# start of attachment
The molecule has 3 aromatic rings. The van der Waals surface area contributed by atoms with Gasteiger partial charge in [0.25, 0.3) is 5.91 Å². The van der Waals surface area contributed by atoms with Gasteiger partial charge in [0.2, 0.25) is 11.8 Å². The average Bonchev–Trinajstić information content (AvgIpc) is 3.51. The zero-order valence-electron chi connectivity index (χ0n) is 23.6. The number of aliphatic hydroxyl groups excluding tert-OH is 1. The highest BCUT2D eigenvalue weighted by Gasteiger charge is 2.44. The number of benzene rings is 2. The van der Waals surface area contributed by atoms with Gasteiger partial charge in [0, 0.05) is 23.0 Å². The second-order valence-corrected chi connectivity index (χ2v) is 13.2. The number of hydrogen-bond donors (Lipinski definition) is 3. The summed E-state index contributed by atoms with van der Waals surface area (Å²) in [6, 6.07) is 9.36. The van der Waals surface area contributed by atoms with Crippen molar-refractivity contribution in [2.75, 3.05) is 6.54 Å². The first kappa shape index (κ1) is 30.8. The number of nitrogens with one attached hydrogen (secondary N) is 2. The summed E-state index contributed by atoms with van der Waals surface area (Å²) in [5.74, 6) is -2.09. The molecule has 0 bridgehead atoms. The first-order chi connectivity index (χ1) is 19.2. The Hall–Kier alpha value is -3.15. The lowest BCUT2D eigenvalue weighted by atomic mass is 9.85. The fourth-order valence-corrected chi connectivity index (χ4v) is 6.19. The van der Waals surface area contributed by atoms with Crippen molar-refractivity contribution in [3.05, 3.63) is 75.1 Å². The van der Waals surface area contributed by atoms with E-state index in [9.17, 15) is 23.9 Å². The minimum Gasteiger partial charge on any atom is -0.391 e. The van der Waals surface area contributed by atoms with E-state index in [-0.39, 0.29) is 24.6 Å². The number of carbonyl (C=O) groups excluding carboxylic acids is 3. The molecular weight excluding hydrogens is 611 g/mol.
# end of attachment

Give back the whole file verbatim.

The molecule has 3 aromatic rings. The van der Waals surface area contributed by atoms with Gasteiger partial charge in [0.25, 0.3) is 5.91 Å². The van der Waals surface area contributed by atoms with Gasteiger partial charge in [0.2, 0.25) is 11.8 Å². The average Bonchev–Trinajstić information content (AvgIpc) is 3.51. The zero-order valence-electron chi connectivity index (χ0n) is 23.6. The number of aliphatic hydroxyl groups excluding tert-OH is 1. The highest BCUT2D eigenvalue weighted by Gasteiger charge is 2.44. The number of benzene rings is 2. The van der Waals surface area contributed by atoms with Gasteiger partial charge in [0, 0.05) is 23.0 Å². The second-order valence-corrected chi connectivity index (χ2v) is 13.2. The number of hydrogen-bond donors (Lipinski definition) is 3. The summed E-state index contributed by atoms with van der Waals surface area (Å²) in [6, 6.07) is 9.36. The van der Waals surface area contributed by atoms with Crippen molar-refractivity contribution in [2.75, 3.05) is 6.54 Å². The first kappa shape index (κ1) is 30.8. The number of nitrogens with one attached hydrogen (secondary N) is 2. The summed E-state index contributed by atoms with van der Waals surface area (Å²) in [5.74, 6) is -2.09. The molecule has 0 bridgehead atoms. The first-order chi connectivity index (χ1) is 19.2. The Hall–Kier alpha value is -3.15. The lowest BCUT2D eigenvalue weighted by atomic mass is 9.85. The fourth-order valence-corrected chi connectivity index (χ4v) is 6.19. The van der Waals surface area contributed by atoms with Crippen molar-refractivity contribution in [3.05, 3.63) is 75.1 Å². The van der Waals surface area contributed by atoms with E-state index in [9.17, 15) is 23.9 Å². The minimum Gasteiger partial charge on any atom is -0.391 e. The van der Waals surface area contributed by atoms with E-state index in [-0.39, 0.29) is 24.6 Å². The number of carbonyl (C=O) groups excluding carboxylic acids is 3. The molecular weight excluding hydrogens is 611 g/mol.